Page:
There is a trend for decoupled software architecture. It’s not really new, but it keeps growing, most recently by the microservices movement as well those who are trying to find architectures that fit well with the decentralized and distributed nature of the Web. This trend applies to all sort of software, especially to content management with the rise of concepts such as Content as a Service (CaaS), Headless CMS or decoupled CMS.
Simply put, this trend is all about building software solutions from small modules or services that are as independent as possible from the other parts of the solution.
Decoupled software architectures come with a wide range of advantages and promises. They are a step forward. They skillfully embrace the nature of the Web, which is distributed and asynchronous. They also are better at fulfilling the requirements for flexibility and for agility as well as the ever growing need for scalability, which is especially true for us in the content technology environment, where we all know the exponential gross of content.
When building software, we often draw a demarcating line between decoupled architecture and integrated solutions. Especially when looking at content management and digital experience management. different folks have covered this lately, such as Mark Rodseth from Huge in his article “Choosing a Content Management System”, or like David Buchmann who advocated for building with lower level components in his article “Decoupling your CMS”.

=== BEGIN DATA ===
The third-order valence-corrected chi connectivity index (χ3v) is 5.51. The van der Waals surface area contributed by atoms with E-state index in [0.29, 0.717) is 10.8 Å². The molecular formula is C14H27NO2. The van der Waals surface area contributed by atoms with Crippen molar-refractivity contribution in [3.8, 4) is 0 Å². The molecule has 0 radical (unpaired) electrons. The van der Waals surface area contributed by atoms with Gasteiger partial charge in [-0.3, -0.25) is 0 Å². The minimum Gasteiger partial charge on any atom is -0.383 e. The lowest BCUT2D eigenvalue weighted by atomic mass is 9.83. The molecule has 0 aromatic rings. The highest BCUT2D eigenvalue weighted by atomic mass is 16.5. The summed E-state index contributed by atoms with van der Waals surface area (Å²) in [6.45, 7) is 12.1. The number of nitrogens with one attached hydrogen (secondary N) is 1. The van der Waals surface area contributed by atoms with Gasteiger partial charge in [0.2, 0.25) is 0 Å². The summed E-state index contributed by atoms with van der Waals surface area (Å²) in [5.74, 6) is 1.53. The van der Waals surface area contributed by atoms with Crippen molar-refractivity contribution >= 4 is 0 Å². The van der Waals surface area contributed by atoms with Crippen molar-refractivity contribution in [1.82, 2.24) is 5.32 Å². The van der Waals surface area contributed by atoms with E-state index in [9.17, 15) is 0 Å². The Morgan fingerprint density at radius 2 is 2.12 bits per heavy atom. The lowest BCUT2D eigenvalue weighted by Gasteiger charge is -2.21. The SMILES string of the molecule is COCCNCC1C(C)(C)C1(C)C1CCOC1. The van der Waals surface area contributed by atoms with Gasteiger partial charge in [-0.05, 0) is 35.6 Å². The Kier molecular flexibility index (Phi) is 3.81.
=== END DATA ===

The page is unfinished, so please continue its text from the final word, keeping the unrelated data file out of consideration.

The decoupled approach has a growing number of advocates, especially in developer ecosystems, while the integrated suites are still the preference of many CTOs and CIOs.
Admittedly, integrated software comes with a lot of advantages too, such as the decreased need for custom development. After all, there are reasons why we still buy cars instead of building them from decoupled parts.
But is it really that simple?
Let’s explore this topic which has been discussed for years, but remains a very valid discussion. In their respective article, Mark and David drew the relationships between essential parts of Content Management. They accurately described the main function that we can think of isolating into a distributed architecture.
Yet, I find this a bit too simplistic for modern content management, which cannot exist without additional functions such as search or personalization and user management. The more we go in details, the more we can identify functions that could be isolated and decoupled
- Content Authoring
- Content Management
- Content delivery
- Site delivery
- App delivery
- Authentication, identifications
There is clearly value in having those all decoupled.
The advantage of a distributed approach is obvious to developers and architects: the promise of maintainability and extensibility, the structure to meet very specific requirements, and many, many more.
What about the Cons?
While the benefits seems clear, let’s take the counter position and analyse the danger of a distributed approach.
Many strong dependencies between some of the functions
Yes, there are some strong dependencies between the vital part of the content management platform, as seen on the diagram above.
Let’s look, for instance, at Preview. Authors more than ever need to see what the content they are writing will look like to an audience. This is one of the challenges of separating content from presentation: content needs to live by itself to adapt to any form or screen, yet still needs to be presented to authors in a specific context.
If your authoring system is different than your delivery system, you will have to connect the two in order to bring the preview to your authoring domain.
Something similar exists in the relation between Search and Publishing. Search is a key component of the back-end of a management system. If Search is an external decoupled system, you will have to pay a lot of attention to make sure the search can work well for the CMS users -- not only for end-users.